Natural predators of adult bobcats include cougars, gray wolves, coyotes and large golden eagles. Foxes, eagles and owls prey upon bobcat kittens. In addition, adult male bobcats have been known to prey upon their own young.
Besides natural predators, one of the main predators of bobcats is humans, who hunt them primarily for their soft, attractive fur but also for sport. Adult bobcats are also sometimes killed by the animals they hunt, as they often target prey much larger than themselves. Starvation accounts for the death of many juveniles and kittens. Other common causes of death among bobcats are parasites, such as roundworms and tapeworms, and diseases, such as feline leukemia, feline distemper and rabies.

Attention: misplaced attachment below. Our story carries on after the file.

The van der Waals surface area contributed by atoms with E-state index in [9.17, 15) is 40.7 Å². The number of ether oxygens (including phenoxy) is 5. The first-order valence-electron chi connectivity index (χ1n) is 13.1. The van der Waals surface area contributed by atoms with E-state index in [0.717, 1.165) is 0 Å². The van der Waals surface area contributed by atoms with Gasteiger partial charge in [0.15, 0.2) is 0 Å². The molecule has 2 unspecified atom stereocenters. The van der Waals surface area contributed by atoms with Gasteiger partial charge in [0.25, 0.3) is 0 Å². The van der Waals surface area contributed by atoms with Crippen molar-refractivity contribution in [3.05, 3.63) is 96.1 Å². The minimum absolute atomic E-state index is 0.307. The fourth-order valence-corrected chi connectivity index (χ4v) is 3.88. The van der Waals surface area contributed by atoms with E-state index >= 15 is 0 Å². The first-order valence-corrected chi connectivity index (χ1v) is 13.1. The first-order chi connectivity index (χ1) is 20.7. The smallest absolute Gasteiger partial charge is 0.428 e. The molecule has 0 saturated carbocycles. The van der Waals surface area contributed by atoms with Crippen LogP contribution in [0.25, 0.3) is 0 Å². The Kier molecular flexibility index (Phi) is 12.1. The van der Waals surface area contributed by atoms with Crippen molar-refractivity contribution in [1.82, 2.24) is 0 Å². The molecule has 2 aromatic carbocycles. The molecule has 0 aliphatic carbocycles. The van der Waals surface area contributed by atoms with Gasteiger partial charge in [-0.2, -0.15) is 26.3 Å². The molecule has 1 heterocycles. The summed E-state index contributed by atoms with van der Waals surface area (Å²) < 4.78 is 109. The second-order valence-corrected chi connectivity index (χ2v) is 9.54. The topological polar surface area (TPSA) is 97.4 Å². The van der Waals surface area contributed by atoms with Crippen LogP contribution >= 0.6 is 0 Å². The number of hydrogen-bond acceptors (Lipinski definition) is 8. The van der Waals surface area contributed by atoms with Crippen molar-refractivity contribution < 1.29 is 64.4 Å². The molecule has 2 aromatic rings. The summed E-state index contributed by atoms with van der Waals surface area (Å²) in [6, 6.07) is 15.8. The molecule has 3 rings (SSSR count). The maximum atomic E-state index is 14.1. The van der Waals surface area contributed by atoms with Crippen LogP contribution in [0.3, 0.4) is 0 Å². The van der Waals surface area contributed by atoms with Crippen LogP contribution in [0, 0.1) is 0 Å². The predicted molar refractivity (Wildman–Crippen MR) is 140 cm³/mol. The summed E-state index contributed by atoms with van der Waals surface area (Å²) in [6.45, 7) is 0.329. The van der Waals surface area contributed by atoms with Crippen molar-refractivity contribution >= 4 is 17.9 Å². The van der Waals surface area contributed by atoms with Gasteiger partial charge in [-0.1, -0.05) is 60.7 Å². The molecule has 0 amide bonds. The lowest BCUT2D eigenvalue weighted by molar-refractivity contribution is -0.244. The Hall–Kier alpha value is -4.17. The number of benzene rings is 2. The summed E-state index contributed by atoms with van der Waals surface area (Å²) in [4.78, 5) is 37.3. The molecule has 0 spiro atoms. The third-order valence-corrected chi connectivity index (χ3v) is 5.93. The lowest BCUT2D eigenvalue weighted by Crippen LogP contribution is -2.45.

Bobcats themselves are accomplished predators. They stalk and kill from ambush large animals, such as deer, as well as domestic sheep and goats. They also prey on smaller animals, such as rabbits, squirrels, rats, mice, birds, fish and insects. When bobcats kill larger animals, they cover the carcass and return to it again and again to feed. Bobcats have also been known to scavenge on road kill or the remains of animals killed by other predators. They are able to go a long time without food, and when food is plentiful, they gorge themselves.